I intended to play two solid hours of jazz on Sunday night, from musicians like John Coltrane, Albert Ayler, Sun Ra, and Joe McPhee. But after reading about Lou Reed’s death before heading into the studio, I grabbed three Velvet Underground records and played a few of my favorites from those. Many great words have been written about Lou Reed in the last day and half, all of them by people who have spent much longer with his music than I have. I encourage you to read the obituaries from Sasha Frere-Jones and Punk magazine co-founder Legs McNeil.

Here’s an excerpt from McNeil’s piece:

Lou Reed articulated things that were never supposed to be clarified, like those “rushing” sounds on “Heroin.” I actually get goose bumps listening to those sustained notes of the different drugs flowing from my bloodstream and magically walloping my brain that the song mimics. I mean, that’s a real fucking achievement—to audibly duplicate the experience of a drug hitting the brain. It’s so ludicrous, so exact, and so wonderfully transcendent that I can’t help loving Lou Reed for dedicating his life to making songs of the depraved. Not just for the hopeless, but music that spits back that private experience—just in case you’ve never had the pleasure—and makes it sound so beautiful.

I’d also like to point everyone to this obituary for Ronald Shannon Jackson, drummer for Last Exit, The Decoding Society, Albert Ayler, Ornette Coleman, and many others. It’s from Jeffrey Taylor’s excellent Jazz Diaspora column, part of the Line Out blog at The Stranger. That piece is the reason I picked up Köln last week and played it on the show. It’s definitely worth digging through previous entries in the Diaspora series, and Köln is an album that anyone interested in Peter Brötzmann, Bill Laswell, or Sonny Sharrock should check it out.

Almost no label links this time, as most of them wouldn’t help very much. You can find many of these records very easily  from the stores, shops, and distributors listed at the bottom of this page. Any questions or requests, send me an email (see the about page).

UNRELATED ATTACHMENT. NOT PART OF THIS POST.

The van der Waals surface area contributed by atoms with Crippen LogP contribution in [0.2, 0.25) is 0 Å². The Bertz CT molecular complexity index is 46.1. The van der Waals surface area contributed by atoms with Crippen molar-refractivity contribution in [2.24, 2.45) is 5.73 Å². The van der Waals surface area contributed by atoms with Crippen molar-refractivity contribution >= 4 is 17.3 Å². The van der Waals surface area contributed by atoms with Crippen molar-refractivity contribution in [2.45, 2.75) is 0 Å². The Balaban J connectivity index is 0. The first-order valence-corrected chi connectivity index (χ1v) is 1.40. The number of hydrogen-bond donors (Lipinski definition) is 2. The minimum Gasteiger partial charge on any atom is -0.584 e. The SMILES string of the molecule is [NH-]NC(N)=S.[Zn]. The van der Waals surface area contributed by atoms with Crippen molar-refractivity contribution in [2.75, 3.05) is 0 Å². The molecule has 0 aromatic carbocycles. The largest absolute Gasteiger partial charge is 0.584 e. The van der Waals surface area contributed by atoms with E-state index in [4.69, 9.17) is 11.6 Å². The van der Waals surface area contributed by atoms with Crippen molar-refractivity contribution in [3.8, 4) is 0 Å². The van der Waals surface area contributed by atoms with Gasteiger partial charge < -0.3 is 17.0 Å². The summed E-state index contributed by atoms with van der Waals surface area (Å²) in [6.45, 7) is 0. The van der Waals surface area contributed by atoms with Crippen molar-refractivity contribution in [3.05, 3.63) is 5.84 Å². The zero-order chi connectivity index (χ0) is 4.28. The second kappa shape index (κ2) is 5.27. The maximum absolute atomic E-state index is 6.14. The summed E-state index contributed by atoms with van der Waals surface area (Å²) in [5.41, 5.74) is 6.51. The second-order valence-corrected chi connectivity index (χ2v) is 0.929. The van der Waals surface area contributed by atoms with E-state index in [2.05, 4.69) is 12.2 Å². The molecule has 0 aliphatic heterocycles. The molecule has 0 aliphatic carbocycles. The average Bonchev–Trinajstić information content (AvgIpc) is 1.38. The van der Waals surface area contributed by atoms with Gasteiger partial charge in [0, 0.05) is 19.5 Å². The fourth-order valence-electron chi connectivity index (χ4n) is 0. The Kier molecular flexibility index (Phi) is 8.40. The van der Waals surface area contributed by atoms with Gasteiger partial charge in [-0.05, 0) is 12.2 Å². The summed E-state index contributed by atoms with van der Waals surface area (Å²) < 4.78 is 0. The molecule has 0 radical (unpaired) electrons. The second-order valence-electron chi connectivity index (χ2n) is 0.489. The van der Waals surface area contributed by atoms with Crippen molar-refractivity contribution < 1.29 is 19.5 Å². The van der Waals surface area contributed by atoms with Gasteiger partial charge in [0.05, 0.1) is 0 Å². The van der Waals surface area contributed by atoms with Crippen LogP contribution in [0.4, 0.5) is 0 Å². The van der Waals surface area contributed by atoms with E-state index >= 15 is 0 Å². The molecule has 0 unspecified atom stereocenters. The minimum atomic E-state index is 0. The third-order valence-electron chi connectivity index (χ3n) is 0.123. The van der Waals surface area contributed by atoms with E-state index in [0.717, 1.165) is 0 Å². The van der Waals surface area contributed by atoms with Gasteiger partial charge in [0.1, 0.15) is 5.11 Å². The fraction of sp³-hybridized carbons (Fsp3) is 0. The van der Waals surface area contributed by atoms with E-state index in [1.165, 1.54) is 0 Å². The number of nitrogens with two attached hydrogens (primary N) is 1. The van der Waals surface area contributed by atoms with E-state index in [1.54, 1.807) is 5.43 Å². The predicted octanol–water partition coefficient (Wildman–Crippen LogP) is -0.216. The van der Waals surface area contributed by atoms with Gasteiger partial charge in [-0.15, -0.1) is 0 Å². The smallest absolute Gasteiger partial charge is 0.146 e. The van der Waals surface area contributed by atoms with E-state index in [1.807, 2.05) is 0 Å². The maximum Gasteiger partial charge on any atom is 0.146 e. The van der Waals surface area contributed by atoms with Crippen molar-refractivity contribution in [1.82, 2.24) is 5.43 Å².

Thanks for listening.

Laughter: October 27th, 2013 – Hour 1 and Hour 2

  1. The Velvet Underground, “White Light/White Heat” from White Light/White Heat (1996) on POLYDOR – originally released in 1968 on Verve
  2. The Velvet Underground, “What Goes On” from The Velvet Underground (1996) on POLYDOR – originally released in 1969 on MGM
  3. The Velvet Underground, “Venus In Furs” from The Velvet Underground & Nico (1996) on POLYDOR – released in 1967 on Verve
  4. The Velvet Underground, “The Murder Mystery” from The Velvet Underground (1996) on POLYDOR — originally released in 1969 on MGM
  5. John Coltrane, “Mars” from Interstellar Space (2000) on IMPULSE — originally released in 1974 on Impulse, recorded in 1967
  6. Eddie Gale, “A Walk with Thee” from Eddie Gale’s Ghetto Music (2003) on WATER MUSIC — originally released in 1968 by Blue Note
  7. Joe McPhee, “Nation Time” from Nation Time (2000) on ATAVISTIC — originally released in 1971 on CJ Records
  8. Bill Dixon, “Pellucity” from Vade Mecum (1994) on SOUL NOTE — included in the Black Saint/Soul Note 9CD set
  9. Eric Dolphy, “Straight Up And Down” from Out to Lunch (1964) on BLUE NOTE
  10. Noah Howard, “Ole Negro” from The Black Ark (2007) on BO’WEAVIL — recorded and released in 1969, on Freedom Records
  11. Last Exit, “Hard School” from Köln (2005) on ATAVISTIC — recorded in 1986, Discogs shows the first release as 1990 on ITM Records
  12. Miles Davis, “Miles Runs The Voodoo Down (fragment)” from Bitches Brew (2010) on COLUMBIA/LEGACY — originally released in 1970 on Columbia


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Review: Phil Minton + Audrey Chen Quintet, “Four Instruments Two Voices”